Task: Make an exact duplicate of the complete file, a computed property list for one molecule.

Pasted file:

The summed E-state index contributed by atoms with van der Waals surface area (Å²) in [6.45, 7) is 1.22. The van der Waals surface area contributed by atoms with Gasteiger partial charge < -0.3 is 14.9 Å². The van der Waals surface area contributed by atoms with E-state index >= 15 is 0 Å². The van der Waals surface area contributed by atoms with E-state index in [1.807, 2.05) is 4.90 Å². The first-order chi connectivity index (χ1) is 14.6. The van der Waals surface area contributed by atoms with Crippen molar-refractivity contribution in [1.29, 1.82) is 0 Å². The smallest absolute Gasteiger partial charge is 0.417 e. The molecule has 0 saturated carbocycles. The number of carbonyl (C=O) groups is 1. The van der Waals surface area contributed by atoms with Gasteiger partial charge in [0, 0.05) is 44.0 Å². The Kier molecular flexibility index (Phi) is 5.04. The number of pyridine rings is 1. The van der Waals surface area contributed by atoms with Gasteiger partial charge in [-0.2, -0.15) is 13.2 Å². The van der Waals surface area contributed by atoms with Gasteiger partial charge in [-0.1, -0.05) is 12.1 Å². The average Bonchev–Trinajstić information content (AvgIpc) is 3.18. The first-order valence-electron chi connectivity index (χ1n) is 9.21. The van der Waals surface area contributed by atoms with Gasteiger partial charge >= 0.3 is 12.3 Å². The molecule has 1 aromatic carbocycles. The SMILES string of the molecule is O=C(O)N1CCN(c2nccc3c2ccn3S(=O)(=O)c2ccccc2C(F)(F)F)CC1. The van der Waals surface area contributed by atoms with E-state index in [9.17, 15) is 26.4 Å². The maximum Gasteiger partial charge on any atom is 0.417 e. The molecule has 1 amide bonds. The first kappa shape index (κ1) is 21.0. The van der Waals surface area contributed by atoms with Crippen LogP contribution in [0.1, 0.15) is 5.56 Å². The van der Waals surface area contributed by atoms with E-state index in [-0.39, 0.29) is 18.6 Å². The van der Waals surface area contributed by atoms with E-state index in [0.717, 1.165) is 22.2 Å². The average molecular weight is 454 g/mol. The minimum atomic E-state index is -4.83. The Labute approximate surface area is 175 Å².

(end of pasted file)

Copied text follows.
The summed E-state index contributed by atoms with van der Waals surface area (Å²) in [6.45, 7) is 1.22. The van der Waals surface area contributed by atoms with Gasteiger partial charge < -0.3 is 14.9 Å². The van der Waals surface area contributed by atoms with E-state index >= 15 is 0 Å². The van der Waals surface area contributed by atoms with E-state index in [1.807, 2.05) is 4.90 Å². The first-order chi connectivity index (χ1) is 14.6. The van der Waals surface area contributed by atoms with Crippen molar-refractivity contribution in [1.29, 1.82) is 0 Å². The smallest absolute Gasteiger partial charge is 0.417 e. The molecule has 0 saturated carbocycles. The number of carbonyl (C=O) groups is 1. The van der Waals surface area contributed by atoms with Gasteiger partial charge in [0, 0.05) is 44.0 Å². The Kier molecular flexibility index (Phi) is 5.04. The number of pyridine rings is 1. The van der Waals surface area contributed by atoms with Gasteiger partial charge in [-0.2, -0.15) is 13.2 Å². The van der Waals surface area contributed by atoms with Gasteiger partial charge in [-0.1, -0.05) is 12.1 Å². The average Bonchev–Trinajstić information content (AvgIpc) is 3.18. The first-order valence-electron chi connectivity index (χ1n) is 9.21. The van der Waals surface area contributed by atoms with Gasteiger partial charge >= 0.3 is 12.3 Å². The molecule has 1 aromatic carbocycles. The SMILES string of the molecule is O=C(O)N1CCN(c2nccc3c2ccn3S(=O)(=O)c2ccccc2C(F)(F)F)CC1. The van der Waals surface area contributed by atoms with E-state index in [9.17, 15) is 26.4 Å². The maximum Gasteiger partial charge on any atom is 0.417 e. The molecule has 1 amide bonds. The first kappa shape index (κ1) is 21.0. The van der Waals surface area contributed by atoms with Crippen LogP contribution in [0.1, 0.15) is 5.56 Å². The van der Waals surface area contributed by atoms with E-state index in [-0.39, 0.29) is 18.6 Å². The van der Waals surface area contributed by atoms with E-state index in [0.717, 1.165) is 22.2 Å². The average molecular weight is 454 g/mol. The minimum atomic E-state index is -4.83. The Labute approximate surface area is 175 Å².